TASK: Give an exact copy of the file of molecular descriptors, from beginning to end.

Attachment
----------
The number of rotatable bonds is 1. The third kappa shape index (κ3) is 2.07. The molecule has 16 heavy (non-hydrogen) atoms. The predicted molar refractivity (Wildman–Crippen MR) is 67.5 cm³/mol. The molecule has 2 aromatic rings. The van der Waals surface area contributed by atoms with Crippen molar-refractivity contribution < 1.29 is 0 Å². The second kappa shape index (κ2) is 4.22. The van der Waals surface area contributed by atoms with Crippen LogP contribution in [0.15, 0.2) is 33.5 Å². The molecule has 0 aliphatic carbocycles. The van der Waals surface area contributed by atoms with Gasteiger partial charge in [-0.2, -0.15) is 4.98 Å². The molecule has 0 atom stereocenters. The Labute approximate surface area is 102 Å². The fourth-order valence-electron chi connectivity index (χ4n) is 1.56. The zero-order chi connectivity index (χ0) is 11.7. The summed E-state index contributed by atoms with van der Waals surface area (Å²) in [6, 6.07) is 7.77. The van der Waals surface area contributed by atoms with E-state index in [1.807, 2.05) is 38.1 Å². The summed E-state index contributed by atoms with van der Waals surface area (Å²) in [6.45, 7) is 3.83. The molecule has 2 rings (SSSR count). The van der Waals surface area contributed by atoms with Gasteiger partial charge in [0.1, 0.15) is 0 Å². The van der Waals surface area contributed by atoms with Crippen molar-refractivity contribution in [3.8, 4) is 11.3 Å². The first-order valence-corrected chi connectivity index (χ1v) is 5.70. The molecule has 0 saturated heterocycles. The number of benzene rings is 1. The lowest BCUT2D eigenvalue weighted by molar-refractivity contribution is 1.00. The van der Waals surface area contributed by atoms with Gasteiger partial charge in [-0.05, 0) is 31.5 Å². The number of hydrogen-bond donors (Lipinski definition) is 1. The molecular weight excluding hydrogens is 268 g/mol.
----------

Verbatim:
The number of rotatable bonds is 1. The third kappa shape index (κ3) is 2.07. The molecule has 16 heavy (non-hydrogen) atoms. The predicted molar refractivity (Wildman–Crippen MR) is 67.5 cm³/mol. The molecule has 2 aromatic rings. The van der Waals surface area contributed by atoms with Crippen molar-refractivity contribution < 1.29 is 0 Å². The second kappa shape index (κ2) is 4.22. The van der Waals surface area contributed by atoms with Crippen LogP contribution in [0.15, 0.2) is 33.5 Å². The molecule has 0 aliphatic carbocycles. The van der Waals surface area contributed by atoms with Gasteiger partial charge in [-0.2, -0.15) is 4.98 Å². The molecule has 0 atom stereocenters. The Labute approximate surface area is 102 Å². The fourth-order valence-electron chi connectivity index (χ4n) is 1.56. The zero-order chi connectivity index (χ0) is 11.7. The summed E-state index contributed by atoms with van der Waals surface area (Å²) in [6, 6.07) is 7.77. The van der Waals surface area contributed by atoms with E-state index in [1.807, 2.05) is 38.1 Å². The summed E-state index contributed by atoms with van der Waals surface area (Å²) in [6.45, 7) is 3.83. The molecule has 2 rings (SSSR count). The van der Waals surface area contributed by atoms with Gasteiger partial charge in [0.1, 0.15) is 0 Å². The van der Waals surface area contributed by atoms with Crippen molar-refractivity contribution in [3.8, 4) is 11.3 Å². The first-order valence-corrected chi connectivity index (χ1v) is 5.70. The molecule has 0 saturated heterocycles. The number of benzene rings is 1. The lowest BCUT2D eigenvalue weighted by molar-refractivity contribution is 1.00. The van der Waals surface area contributed by atoms with Gasteiger partial charge in [-0.05, 0) is 31.5 Å². The number of hydrogen-bond donors (Lipinski definition) is 1. The molecular weight excluding hydrogens is 268 g/mol.